He did, however, act as kind of villainous faceless truck driver in Maximum Overdrive (1986) in which the machinery was coming to life as villains. He did all the stunt work and driving scenes, including where he drove a red trash truck that was marked "Zeke's Trash Removal". He was the only one to drive that truck during filming. Also on the set of Maximum Overdrive, he was one of two stunt drivers, along with Tom Glass, to be an assigned driver to the lead character Green Goblin Truck; Loftin actually drove the lead character Green Goblin Truck during filming more than Tom Glass did. He had a supporting role as Skinner in the Keenan Wynn and Bob Mathias series The Troubleshooters, which aired on NBC in the 1959–1960 season.
A notable demonstration of stunt driving that Loftin performed was the car chase/race in Against All Odds (1984). He was the driver of the black 1982 Ferrari 308 GTB. According to the movie's director, Taylor Hackford, Loftin was 68 when he did this stunt. At first Hackford was reluctant to hire the aging stuntman, but stunt coordinator Gary Davis convinced Hackford that, even at 68, Loftin was by far the best car man in the business at that time.
Loftin eventually semi-retired in 1991 at age 77 after doing Pink Lightning (1991), although he still took minor stunt roles as a truck driver. He did stunt driving for the main characters' trucks in B.J. and the Bear (1978-81) and Movin' On (1974-76).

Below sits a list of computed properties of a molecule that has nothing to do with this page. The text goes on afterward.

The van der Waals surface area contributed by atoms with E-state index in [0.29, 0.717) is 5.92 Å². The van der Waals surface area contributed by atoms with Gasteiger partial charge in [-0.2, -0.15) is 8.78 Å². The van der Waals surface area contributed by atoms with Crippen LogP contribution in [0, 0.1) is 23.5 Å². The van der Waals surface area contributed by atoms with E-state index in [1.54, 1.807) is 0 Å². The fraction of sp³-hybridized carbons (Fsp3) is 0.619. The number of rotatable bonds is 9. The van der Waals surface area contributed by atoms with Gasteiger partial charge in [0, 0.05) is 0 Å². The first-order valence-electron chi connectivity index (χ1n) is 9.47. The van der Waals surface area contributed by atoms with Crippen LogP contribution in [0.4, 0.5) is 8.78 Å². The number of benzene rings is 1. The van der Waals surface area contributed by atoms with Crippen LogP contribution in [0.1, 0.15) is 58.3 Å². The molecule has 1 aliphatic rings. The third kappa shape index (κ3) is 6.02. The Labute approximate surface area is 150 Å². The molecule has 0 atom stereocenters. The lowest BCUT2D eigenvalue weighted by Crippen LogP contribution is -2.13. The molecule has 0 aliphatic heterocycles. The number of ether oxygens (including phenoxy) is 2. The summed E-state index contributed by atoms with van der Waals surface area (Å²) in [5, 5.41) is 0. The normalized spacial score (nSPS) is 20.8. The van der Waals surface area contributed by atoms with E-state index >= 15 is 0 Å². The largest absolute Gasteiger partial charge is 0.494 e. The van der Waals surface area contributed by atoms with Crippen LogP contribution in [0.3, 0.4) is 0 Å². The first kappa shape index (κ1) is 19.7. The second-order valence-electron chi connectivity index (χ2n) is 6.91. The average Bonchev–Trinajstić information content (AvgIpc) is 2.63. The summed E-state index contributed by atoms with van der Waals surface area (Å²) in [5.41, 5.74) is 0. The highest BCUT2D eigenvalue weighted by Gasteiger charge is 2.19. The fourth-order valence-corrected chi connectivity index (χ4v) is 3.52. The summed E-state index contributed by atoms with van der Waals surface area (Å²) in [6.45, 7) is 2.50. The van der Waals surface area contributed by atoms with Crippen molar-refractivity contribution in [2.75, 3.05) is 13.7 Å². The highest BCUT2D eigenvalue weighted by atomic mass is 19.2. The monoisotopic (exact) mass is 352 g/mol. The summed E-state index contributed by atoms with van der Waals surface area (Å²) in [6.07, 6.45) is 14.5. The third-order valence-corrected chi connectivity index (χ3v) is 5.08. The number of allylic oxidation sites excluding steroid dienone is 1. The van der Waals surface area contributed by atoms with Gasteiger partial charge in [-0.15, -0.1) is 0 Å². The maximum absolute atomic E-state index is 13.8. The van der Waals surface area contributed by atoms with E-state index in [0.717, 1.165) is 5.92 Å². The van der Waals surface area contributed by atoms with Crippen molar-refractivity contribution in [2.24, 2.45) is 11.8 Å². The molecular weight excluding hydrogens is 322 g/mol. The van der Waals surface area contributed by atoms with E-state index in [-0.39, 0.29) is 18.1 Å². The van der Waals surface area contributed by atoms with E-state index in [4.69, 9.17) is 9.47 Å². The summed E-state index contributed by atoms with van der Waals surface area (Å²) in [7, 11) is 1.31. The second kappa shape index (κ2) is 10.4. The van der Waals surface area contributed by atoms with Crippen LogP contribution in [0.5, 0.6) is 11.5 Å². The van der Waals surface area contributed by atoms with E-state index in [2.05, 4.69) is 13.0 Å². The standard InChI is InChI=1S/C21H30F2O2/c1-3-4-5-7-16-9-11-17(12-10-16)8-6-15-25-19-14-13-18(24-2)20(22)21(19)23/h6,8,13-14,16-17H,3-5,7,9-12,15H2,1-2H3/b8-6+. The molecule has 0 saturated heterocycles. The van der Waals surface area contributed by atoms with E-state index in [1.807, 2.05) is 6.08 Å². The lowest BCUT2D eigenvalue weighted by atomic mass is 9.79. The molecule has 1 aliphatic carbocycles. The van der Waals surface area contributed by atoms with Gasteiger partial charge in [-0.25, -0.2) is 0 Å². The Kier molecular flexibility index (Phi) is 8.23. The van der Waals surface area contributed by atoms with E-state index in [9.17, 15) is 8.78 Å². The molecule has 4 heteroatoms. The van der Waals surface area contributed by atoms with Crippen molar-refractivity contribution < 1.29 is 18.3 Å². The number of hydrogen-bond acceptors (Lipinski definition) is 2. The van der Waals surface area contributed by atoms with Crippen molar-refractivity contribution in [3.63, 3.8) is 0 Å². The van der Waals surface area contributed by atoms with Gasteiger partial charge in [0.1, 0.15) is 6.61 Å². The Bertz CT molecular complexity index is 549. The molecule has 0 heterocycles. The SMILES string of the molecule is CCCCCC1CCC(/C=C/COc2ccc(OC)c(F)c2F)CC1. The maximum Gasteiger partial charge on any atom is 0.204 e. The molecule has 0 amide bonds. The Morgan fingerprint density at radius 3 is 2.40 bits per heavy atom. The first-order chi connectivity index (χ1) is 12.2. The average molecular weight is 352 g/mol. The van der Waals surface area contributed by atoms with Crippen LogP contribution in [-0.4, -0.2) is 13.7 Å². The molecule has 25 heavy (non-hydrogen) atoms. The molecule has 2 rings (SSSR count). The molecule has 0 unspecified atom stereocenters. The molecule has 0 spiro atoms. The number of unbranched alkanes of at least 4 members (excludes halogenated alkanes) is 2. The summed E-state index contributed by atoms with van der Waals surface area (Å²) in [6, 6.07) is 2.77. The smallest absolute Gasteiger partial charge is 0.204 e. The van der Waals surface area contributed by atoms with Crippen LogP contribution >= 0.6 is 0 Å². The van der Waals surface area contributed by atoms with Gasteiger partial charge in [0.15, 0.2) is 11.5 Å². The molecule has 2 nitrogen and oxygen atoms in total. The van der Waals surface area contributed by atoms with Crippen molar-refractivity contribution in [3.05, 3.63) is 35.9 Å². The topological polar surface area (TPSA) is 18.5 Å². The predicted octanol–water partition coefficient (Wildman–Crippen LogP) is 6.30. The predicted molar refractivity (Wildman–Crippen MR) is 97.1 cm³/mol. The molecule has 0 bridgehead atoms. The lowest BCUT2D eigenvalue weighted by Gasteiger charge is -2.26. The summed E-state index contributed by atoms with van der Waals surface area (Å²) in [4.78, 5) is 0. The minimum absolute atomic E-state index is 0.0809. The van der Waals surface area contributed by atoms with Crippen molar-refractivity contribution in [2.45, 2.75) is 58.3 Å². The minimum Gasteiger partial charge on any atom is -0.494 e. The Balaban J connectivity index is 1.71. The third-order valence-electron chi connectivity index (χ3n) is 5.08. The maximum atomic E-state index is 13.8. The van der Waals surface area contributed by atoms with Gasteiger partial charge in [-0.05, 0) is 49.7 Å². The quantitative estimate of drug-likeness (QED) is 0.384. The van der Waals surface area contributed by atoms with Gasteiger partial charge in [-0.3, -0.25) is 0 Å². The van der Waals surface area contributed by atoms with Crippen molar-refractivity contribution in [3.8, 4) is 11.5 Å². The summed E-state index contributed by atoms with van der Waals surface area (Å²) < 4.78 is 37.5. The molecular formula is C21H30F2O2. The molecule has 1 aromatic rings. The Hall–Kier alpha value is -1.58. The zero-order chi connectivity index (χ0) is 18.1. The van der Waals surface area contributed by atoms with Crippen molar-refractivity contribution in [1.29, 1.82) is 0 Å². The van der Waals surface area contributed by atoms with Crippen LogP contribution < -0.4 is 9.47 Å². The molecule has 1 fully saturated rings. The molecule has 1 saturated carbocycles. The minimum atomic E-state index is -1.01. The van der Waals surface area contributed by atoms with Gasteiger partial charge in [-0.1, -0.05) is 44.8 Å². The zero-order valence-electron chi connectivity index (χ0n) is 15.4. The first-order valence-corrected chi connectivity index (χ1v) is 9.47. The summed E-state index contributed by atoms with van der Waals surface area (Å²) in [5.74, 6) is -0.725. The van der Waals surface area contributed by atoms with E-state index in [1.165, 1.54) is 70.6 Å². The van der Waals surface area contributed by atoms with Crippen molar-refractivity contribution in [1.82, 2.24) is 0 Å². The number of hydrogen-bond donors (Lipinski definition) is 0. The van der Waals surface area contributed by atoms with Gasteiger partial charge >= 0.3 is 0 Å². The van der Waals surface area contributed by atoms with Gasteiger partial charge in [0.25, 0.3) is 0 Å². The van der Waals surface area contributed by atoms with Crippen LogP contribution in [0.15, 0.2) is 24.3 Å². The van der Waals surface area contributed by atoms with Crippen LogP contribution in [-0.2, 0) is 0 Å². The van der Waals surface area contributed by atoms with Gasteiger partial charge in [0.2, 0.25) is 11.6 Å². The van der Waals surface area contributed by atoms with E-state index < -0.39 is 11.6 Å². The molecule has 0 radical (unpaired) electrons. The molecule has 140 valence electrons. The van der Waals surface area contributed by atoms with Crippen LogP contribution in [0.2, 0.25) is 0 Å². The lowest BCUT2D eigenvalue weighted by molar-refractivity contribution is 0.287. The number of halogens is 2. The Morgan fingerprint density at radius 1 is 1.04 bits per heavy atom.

- Radio Patrol (1937) - Pollard Henchman (uncredited)
- The Rebel Set (1959)
- The Big Operator (1959) - Chris Baker (uncredited)
- The Rise and Fall of Legs Diamond (1960) - Thug (uncredited)
- Thunder in Carolina (1960) - Tommy Webb
- Spartacus (1960) - Guard (uncredited)
- Dr. Goldfoot and the Bikini Machine (1965)
- The Love Bug (1968) - Driver (uncredited)
- The Wrecking Crew (1968) - Driver (uncredited)
- Patton (1970) - Gen. Bradley's Driver
- Duel (1971) - Truck Driver
- Walking Tall (1973) - Dice Player
- The Promise (1979) - Truck Driver
- Messenger of Death (1988) - Truck Driver (uncredited)
- "Carey Loftin at the AMA Hall of Fame". motorcyclemuseum.org. Retrieved 4 February 2017.
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- Maltin, Leonard, ed. (2004). Leonard Maltin's 2004 Movie and Video Guide. Penguin Group. p. 195.
Taut action-film makes great use of San Francisco locations, especially in now-classic car chase, one of the screen's all-time best; Oscar-winning editing by Frank Keller.
- Jesse Crosse, The Greatest Movie Car Chases of All Time (St. Paul: MBI Publishing, 2006), 16.
- Padgett-Russin, Nina (September 23, 2001). "McQueen liked doing own stunts, but he demurred with the GT 390". Chicago Sun-Times – via Highbeam Research.
- Myers, Marc (2011-01-26). "Chasing the Ghosts of 'Bullitt'". Wall Street Journal. Retrieved 2017-02-04.
- "Top 10 car chase movies - MOVIES - MSNBC.com". MSNBC. Retrieved 2017-02-05.
- "The French Connection" car chase was as dangerous as it looked". roadandtrack.com. Retrieved 5 February 2017.
- "Hollywood Stuntmen's Hall of Fame". stuntmen.org. Retrieved 4 February 2017.